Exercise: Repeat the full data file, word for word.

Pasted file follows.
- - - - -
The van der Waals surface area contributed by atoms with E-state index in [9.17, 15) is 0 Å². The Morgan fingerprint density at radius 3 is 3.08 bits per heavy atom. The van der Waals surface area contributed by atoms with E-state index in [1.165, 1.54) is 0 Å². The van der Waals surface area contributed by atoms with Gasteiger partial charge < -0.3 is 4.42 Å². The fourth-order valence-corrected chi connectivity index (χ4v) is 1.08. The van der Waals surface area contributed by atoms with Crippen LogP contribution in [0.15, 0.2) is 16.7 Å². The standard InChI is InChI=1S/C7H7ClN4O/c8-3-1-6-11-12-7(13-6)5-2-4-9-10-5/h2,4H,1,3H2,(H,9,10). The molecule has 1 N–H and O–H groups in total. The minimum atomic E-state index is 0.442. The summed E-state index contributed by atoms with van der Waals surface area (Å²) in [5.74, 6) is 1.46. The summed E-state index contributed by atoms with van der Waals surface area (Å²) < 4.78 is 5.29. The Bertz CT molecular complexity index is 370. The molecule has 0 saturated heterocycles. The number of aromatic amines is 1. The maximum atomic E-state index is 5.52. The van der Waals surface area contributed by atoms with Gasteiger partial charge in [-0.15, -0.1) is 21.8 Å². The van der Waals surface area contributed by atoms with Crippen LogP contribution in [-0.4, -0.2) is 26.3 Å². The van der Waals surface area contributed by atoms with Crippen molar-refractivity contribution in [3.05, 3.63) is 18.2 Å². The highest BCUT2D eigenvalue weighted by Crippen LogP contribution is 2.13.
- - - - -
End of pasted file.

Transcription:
The van der Waals surface area contributed by atoms with E-state index in [9.17, 15) is 0 Å². The Morgan fingerprint density at radius 3 is 3.08 bits per heavy atom. The van der Waals surface area contributed by atoms with E-state index in [1.165, 1.54) is 0 Å². The van der Waals surface area contributed by atoms with Gasteiger partial charge < -0.3 is 4.42 Å². The fourth-order valence-corrected chi connectivity index (χ4v) is 1.08. The van der Waals surface area contributed by atoms with Crippen LogP contribution in [0.15, 0.2) is 16.7 Å². The standard InChI is InChI=1S/C7H7ClN4O/c8-3-1-6-11-12-7(13-6)5-2-4-9-10-5/h2,4H,1,3H2,(H,9,10). The molecule has 1 N–H and O–H groups in total. The minimum atomic E-state index is 0.442. The summed E-state index contributed by atoms with van der Waals surface area (Å²) in [5.74, 6) is 1.46. The summed E-state index contributed by atoms with van der Waals surface area (Å²) < 4.78 is 5.29. The Bertz CT molecular complexity index is 370. The molecule has 0 saturated heterocycles. The number of aromatic amines is 1. The maximum atomic E-state index is 5.52. The van der Waals surface area contributed by atoms with Gasteiger partial charge in [-0.15, -0.1) is 21.8 Å². The van der Waals surface area contributed by atoms with Crippen LogP contribution in [-0.4, -0.2) is 26.3 Å². The van der Waals surface area contributed by atoms with Crippen molar-refractivity contribution in [3.05, 3.63) is 18.2 Å². The highest BCUT2D eigenvalue weighted by Crippen LogP contribution is 2.13.